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So often I start a consultation on pelvic floor health and improvement by asking my client “what do you understand about your pelvic floor, where it is and what it does?” More times than not the reply is “not very much at all, but I know it’s not good and I don’t want to pee my pants!”

So lets get down to the nitty gritty – useful info!

If you took a birds eye view of inside your pelvis, your pelvic floor muscle would look like a trampoline stretching from front to back and side to side. Your ‘core unit’ comprises your diagphram, which is the ‘roof’, your transverse abdominis (core), which are the ‘walls’ and the pelvic floor which is the ‘floor’. These muscles all work together to give you good posture, support your body during movement, protect your back, flatten your abdominals and safeguard against incontinence.

Women hear a lot about their pelvic floor during pregnancy as the uterus and growing baby sit in it – and put pressure on it. Obviously the birth canal passes through the pelvic floor. It is therefore under the most pressure during birth . Hence the much needed focus on it’s repair and recovery in early motherhood.

However, your pelvic floor is also affected by age and genetics. As elastin declines with age, so does the efficiency of your pelvic floor. If your mother and grandmother have problems with their pelvic floor, you may be more prone to weakness of this muscle too.

All women need to exercise their pelvic floor throughout their life.

Recent studies conducted by the Continence Foundation of Australia revealed some disturbing facts.

One, many women reported their biggest barrier to exercise, particularly strenuous exercise, to be breast size and fear of their pelvic floor giving way and them wetting themselves. They were also understandably reluctant to tell the instructor or coach, so just didn’t go to sessions. As we struggle with an increasing obesity and related diseases epidemic, it is obvious that we can’t have huge numbers of women avoiding exercise for this reason – especially when there is help available.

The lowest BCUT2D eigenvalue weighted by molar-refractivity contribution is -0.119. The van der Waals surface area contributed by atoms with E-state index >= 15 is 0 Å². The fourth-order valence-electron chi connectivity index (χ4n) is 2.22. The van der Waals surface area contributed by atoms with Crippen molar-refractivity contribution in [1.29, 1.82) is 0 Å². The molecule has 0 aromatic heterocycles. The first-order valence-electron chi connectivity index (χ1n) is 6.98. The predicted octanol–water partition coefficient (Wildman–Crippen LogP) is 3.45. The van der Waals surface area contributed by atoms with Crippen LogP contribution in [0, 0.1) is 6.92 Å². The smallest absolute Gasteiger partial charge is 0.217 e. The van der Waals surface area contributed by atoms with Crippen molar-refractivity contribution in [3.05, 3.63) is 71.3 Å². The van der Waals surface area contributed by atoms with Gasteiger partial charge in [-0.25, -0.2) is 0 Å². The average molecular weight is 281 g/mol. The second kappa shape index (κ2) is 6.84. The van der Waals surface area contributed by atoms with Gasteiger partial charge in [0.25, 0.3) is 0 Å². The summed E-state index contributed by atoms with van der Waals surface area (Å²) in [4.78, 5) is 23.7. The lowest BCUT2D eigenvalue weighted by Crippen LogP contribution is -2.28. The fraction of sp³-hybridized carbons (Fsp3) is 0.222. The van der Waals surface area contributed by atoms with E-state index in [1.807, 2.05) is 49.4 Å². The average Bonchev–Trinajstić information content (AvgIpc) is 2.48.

Two and perhaps more disturbingly, it was found that of the women who were exercising their pelvic floor muscles, 70% were unknowingly doing it wrong – and in a way that was not just ineffectual, but harmful.

Over the last 5 years the Fitness Industry and the Continence Foundation of Australia have been working together to try and overcome these two problems. So, it is now possible to join classes that will discreetly take account of pelvic floor issues and avoid movements that exacerbate the problem. There are also many personal trainers who have attended courses to educate themselves how best to look after female clients without causing unwanted pelvic floor stress. If you have more serious problems there are specialist physiotherapists who use ultrasound machines to help you locate your pelvic floor muscles and contract them in the correct way to make it easier to carry this over into daily life – and exercise.

The important message is do not suffer. Most pelvic floor problems can be solved and at the very least improved. And do not be still. There are many forms of exercise you can do safely without causing more damage.

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